Hiring costs include total compensation costs, which are base salary, overtime or supplemental pay, vacation and other paid time off, the employer's portion of health coverage, employee taxes, and workers' compensation insurance premiums. The average cost of benefits compared to base salary ranges between 20 and 30 per cent, according to sources such as the U.S. Bureau of Labor Statistics and the Employee Benefits Research Institute.
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Employer Percentage of Total Benefits
According to the Employee Benefits Research Institute (EBRI) 2010 data, about 29.2 per cent of total compensation is attributed to employee benefits. The EBRI includes overtime and supplemental pay as part of employee benefits, including pay for bonuses not related to employee production. These types of bonuses usually refer to employee incentives and cash rewards.
When employers consider the cost of insurance, the per cent of employee compensation is almost 8percent. This figure includes health insurance, disability and life insurance. EBRI data was gathered prior to enactment of the Affordable Care Act that was signed into law by President Obama in March 2010. There is speculation among employers that this health care reform legislation will increase employer's costs. On the other hand, small businesses that provide insurance may be eligible for tax credits or subsidies that will help lower the per cent of health insurance for total compensation.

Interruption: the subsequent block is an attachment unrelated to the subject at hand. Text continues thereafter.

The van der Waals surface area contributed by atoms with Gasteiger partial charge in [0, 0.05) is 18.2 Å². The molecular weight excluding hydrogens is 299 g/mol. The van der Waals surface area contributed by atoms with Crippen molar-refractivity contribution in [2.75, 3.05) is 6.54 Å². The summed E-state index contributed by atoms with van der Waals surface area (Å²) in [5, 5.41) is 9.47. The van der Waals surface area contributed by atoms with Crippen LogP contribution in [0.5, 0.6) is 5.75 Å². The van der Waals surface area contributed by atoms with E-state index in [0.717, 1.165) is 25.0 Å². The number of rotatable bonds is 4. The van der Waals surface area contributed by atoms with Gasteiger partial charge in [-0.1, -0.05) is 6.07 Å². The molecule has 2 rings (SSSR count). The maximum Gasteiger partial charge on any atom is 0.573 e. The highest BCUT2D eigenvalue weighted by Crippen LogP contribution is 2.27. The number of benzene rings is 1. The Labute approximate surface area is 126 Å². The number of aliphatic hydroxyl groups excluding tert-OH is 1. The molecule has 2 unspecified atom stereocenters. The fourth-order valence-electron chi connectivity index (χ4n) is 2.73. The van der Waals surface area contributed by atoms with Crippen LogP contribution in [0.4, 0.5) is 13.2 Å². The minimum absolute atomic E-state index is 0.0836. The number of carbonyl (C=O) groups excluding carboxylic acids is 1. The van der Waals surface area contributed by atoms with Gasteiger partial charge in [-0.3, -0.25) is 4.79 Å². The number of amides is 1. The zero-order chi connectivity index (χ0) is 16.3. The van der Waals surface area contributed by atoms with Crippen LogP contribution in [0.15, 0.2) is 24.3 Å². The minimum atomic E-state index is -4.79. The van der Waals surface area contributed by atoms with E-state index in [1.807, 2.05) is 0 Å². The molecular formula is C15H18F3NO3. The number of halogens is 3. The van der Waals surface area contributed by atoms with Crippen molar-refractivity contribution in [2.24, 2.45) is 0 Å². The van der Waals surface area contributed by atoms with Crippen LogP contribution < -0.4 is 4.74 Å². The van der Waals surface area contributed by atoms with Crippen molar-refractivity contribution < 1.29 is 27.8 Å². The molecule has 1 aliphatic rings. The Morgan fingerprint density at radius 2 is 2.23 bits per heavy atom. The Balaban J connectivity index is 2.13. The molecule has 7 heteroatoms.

Overtime and Bonus Pay
The amount of overtime pay depends on the portion of a workforce classified as nonexempt. These workers are entitled to 1 1/2 times their hourly salary for more than 40 hours per week. Roughly 3 per cent of total compensation is for overtime paid and other forms of wages for hours worked. Excessive overtime can cause this number to increase; however, this is a manageable challenge for employers who enforce workplace policies that prohibit unauthorised overtime.
Vacation and Paid Time Off
Almost 7 per cent of total compensation is employer-paid for vacation time and paid time off. This figure inevitably rises when absenteeism occurs or when temporary workers are employed to fill vacant positions, particularly for leaves of absences, sabbatical and other times where a replacement worker is necessary.
Employers who offer retirement, pension or other income protection benefits spent 3.4 per cent in defined contribution and defined benefit plans. Companies that offer short periods for vesting money to which both the employee and employer contribute may experience higher percents of employee benefit costs when they are required to liquidate retirement savings plan amounts upon an employee's departure.
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- U.S. Bureau of Labor Statistics: Employer Costs for Employee Compensation; December 2010
- "Consumer Reports"; Perking up Your Benefits; August 2007
- MIT Enterprise Forum: How Much Does an Employee Cost?; Joe Hadzima
- "Entrepreneur": A Primer for Offering Retirement Benefits; Karin P. Mueller; July 2010